We’re just about 5 weeks away from the NU Hartford Marathon and Half Marathon, which means long training runs are in full force.  We are seeing more conversations in the HMF Events Runners Group page, Tweets from your mile trackers and questions on planning before and after long runs. So, we are calling in the experts to help you along.  Physical Therapy & Sports Medicine Centers (PTSMC) physical therapist and seasoned triathlete and marathoner Kathryn Flodquist, PT, DPT, cert. MDT, CSCS is sharing below her top tips for making it through long runs and to race day healthy and prepared.

Kathryn is a Certified Strength and Conditioning Specialist with PTSMC and also a USA Triathlon Level 1 coach, you can learn about her through her Web site.   Feel free to share questions in comments below and we will work with PTSMC to get you answers.

Since you’re well in to your training programs at this point, make sure you stick with it, but remember that training isn’t just about the miles you’re logging:
  • Rest. Most good plans have you build your training for 2-3 weeks followed by a “rest” or easier week.  Don’t skip it.  That’s actually when you get stronger and it will help to prevent injury
  • Recover. Take care to recover, especially after longer runs, with light stretching, a good meal and some rest.  Consider a nap after your longest runs - sleep is the best recovery tool available.
  • Prepare race day nutrition. Practice your race nutrition during training. Whether a sports drink, gel or something else, don’t surprise your body with it on race day*.  Find something you like and use it during your long runs so that you will know how it feels in your stomach and how you like the taste after several hours. 

Avoiding injury and pain:
  • While there is no real substitute for running when marathon training you can bike, swim, hike and do other lower impact activities to give your joints a break while still building fitness.
  • Running causes us to use the same muscle groups in the same way over and over, which can leave muscles tight and sore.  Self massage techniques like foam rolling can help to keep the blood flowing and loosen any tight spots.
  • If you have always run on pavement, don’t suddenly decide to do a run on a rocky trail.  Our bodies become good at what we do all the time, if your feet and ankles are not prepared to handle the uneven surface and side-to-side movement on trails you’re at a greater injury risk.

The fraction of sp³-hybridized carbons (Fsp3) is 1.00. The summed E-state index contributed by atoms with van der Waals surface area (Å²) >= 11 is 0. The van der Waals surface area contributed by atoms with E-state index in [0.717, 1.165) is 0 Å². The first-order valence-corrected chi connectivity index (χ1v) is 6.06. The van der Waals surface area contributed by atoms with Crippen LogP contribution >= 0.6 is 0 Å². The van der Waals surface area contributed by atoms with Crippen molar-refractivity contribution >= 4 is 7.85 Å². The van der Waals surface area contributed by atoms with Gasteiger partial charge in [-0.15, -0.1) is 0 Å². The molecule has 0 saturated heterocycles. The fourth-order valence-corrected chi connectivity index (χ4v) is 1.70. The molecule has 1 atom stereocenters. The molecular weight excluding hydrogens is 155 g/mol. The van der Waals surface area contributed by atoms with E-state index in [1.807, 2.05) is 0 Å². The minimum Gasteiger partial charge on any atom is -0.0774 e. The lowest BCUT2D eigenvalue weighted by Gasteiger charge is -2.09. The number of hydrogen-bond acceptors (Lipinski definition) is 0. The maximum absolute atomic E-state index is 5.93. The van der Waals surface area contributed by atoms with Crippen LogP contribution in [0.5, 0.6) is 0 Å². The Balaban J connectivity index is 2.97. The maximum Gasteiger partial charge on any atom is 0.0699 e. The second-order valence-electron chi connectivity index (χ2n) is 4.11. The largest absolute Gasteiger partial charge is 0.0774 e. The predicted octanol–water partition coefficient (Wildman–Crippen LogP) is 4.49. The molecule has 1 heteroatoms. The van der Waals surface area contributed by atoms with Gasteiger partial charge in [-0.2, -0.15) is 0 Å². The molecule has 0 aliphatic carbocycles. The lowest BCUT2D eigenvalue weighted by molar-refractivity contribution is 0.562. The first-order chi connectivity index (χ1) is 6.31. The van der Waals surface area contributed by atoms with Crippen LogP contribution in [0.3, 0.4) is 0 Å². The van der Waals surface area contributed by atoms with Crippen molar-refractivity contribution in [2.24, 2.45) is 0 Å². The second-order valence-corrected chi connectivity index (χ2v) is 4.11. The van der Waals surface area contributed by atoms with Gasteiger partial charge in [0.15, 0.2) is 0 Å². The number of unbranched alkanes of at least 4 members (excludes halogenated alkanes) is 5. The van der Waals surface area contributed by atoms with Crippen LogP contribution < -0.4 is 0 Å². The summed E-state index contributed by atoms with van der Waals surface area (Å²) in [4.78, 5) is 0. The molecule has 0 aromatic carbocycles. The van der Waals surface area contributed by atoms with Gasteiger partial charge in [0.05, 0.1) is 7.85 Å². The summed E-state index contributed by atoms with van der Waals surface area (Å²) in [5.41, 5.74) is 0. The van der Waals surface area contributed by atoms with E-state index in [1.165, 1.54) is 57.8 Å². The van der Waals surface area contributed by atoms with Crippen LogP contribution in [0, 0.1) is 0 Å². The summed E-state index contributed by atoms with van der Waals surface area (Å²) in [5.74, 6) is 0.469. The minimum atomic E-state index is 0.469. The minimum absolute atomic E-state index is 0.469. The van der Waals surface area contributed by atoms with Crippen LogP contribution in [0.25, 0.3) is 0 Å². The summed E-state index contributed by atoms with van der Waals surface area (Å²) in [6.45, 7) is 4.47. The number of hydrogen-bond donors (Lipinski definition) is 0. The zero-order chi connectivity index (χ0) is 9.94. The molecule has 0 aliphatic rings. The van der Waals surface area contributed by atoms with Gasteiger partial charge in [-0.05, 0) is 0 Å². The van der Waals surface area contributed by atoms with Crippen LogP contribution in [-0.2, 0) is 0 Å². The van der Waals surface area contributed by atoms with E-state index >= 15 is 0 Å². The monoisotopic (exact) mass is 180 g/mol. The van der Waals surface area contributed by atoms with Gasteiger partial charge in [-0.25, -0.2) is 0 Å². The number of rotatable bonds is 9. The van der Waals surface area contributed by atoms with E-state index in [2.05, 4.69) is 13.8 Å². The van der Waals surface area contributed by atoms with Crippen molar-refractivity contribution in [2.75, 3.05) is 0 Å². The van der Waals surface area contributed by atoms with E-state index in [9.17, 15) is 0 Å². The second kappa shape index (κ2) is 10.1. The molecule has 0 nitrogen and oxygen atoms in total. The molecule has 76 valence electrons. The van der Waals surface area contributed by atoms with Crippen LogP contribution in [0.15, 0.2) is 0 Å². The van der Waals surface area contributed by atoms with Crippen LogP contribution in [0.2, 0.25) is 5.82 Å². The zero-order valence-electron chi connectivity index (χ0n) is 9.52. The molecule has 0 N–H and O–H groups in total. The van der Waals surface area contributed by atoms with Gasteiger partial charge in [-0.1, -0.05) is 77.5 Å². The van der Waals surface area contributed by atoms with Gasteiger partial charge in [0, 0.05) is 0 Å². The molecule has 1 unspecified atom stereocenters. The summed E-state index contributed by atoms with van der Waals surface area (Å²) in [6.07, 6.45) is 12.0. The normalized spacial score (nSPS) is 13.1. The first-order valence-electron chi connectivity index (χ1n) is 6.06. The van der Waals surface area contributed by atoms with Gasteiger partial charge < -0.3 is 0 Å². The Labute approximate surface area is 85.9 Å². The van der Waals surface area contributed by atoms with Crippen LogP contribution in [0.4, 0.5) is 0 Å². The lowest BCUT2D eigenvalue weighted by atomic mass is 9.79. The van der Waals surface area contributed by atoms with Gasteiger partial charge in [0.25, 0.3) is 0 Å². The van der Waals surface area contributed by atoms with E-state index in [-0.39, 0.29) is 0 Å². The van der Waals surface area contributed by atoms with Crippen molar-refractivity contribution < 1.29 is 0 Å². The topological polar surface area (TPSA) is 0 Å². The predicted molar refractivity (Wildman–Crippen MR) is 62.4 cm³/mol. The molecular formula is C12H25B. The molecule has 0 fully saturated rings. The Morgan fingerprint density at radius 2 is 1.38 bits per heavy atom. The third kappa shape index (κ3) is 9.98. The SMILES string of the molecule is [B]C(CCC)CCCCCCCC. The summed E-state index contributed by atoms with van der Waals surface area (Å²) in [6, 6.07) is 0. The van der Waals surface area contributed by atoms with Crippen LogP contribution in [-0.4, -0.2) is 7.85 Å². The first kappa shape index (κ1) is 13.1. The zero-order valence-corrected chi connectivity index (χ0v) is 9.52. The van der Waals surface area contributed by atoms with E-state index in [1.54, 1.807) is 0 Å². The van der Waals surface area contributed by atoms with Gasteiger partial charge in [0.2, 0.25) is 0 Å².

• If you do feel a twinge or strain during a run don’t ignore it.  If it gets stronger during the run, stop.  Sometimes it may even come on after you’ve finished.  Either way, it’s better to address it immediately, rather than push through it.
  • Rest the area or switch to cross training for a day or so. Use ice and elevation if you have swelling.  Don’t return to running until the swelling and pain subside.  If this doesn’t happen after a few days, get it checked out.
  • Also, if you seem to get injured frequently, or if you have “problem” areas, you may benefit from having your running gait assessed.  Often we can see what’s causing your problem, and help you correct it.

For detailed assessments of injuries broken down through the body, visit PTSMC’s injury page.

While we shouldn’t need to remind runners of this, please don’t run in old or worn out shoes and do not make big changes to your running style, shoe type or activity level as you build up to the race.  These kinds of changes take time to adapt to and frequently worsen your running ability in the short term as your body adjusts to them.

Tuesday, September 2, 2014

Girls Night with Kathrine Switzer & Molly Barker (Oct 9)

It's been an honor for me to meet some true visionaries of women's running, inspirations that have empowered generations of women.  We welcome you to listen, learn and talk with two of the greats - Kathrine Switzer and Molly Barker. On October 9th at 7:00 pm join us for Girls Night: Powerful Stories from Fearless Women, before the NU Hartford Marathon and Half Marathon

In an informal gathering for women at Hartford Hilton Downtown, we will hear their powerful stories first-hand and enjoy a meet and greet, light supper provided.  There is limited seating for the event, tickets are $20 and available for purchase at

We recently talked about Kathryn Switzer on the blog (see "How Far We've Come:  Best known for pioneering the official entrance of women into the marathon in the late 1960’s, Kathryn's iconic 1967 run in the then all-male Boston Marathon set historic change in motion.  Since then, she has continued to inspire women athletes as a sports and social advocate, author and Emmy award-winning television commentator.
Kathrine Switzer at the 1967 Boston Marathon,Photo credit AP Images/Harry Trask

Molly Barker started the
Girls on the Run program in 1996
Molly Barker founded Girls on the Run in 1996 with a vision to provide pre-adolescent girls with the necessary tools to embrace their individual strengths, teaching life skills through dynamic, interactive lessons and running games. What started with 13 girls in North Carolina has now been spread to nearly 800,000 in 47 states and in Canada.   Girls on the Run uses running to inspire and motivate, encourage lifelong health and fitness and build girls' confidence through accomplishment.

We look forward to seeing you there and welcome you to share your stories and questions for Kathrine and Molly.